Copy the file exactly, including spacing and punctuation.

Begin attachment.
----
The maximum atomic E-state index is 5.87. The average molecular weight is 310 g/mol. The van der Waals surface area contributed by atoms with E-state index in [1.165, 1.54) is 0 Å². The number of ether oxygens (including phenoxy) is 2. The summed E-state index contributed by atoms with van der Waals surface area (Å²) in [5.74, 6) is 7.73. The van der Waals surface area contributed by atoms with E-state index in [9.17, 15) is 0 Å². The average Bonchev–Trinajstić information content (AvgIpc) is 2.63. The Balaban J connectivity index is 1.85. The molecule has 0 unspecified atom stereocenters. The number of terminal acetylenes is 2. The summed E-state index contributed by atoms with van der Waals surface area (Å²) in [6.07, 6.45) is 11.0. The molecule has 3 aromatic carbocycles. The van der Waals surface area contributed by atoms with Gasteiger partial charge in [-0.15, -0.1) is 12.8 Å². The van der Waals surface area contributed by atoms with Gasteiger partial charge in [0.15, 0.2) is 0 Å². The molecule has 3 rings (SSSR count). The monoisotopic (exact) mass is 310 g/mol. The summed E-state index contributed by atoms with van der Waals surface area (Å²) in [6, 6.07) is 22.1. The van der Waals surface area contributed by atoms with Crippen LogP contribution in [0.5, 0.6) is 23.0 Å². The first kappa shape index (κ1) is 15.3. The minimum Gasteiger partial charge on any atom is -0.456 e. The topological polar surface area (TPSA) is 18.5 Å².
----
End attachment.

The maximum atomic E-state index is 5.87. The average molecular weight is 310 g/mol. The van der Waals surface area contributed by atoms with E-state index in [1.165, 1.54) is 0 Å². The number of ether oxygens (including phenoxy) is 2. The summed E-state index contributed by atoms with van der Waals surface area (Å²) in [5.74, 6) is 7.73. The van der Waals surface area contributed by atoms with E-state index in [9.17, 15) is 0 Å². The average Bonchev–Trinajstić information content (AvgIpc) is 2.63. The Balaban J connectivity index is 1.85. The molecule has 0 unspecified atom stereocenters. The number of terminal acetylenes is 2. The summed E-state index contributed by atoms with van der Waals surface area (Å²) in [6.07, 6.45) is 11.0. The molecule has 3 aromatic carbocycles. The van der Waals surface area contributed by atoms with Gasteiger partial charge in [-0.15, -0.1) is 12.8 Å². The van der Waals surface area contributed by atoms with Gasteiger partial charge in [0.15, 0.2) is 0 Å². The molecule has 3 rings (SSSR count). The monoisotopic (exact) mass is 310 g/mol. The summed E-state index contributed by atoms with van der Waals surface area (Å²) in [6, 6.07) is 22.1. The van der Waals surface area contributed by atoms with Crippen LogP contribution in [0.5, 0.6) is 23.0 Å². The first kappa shape index (κ1) is 15.3. The minimum Gasteiger partial charge on any atom is -0.456 e. The topological polar surface area (TPSA) is 18.5 Å².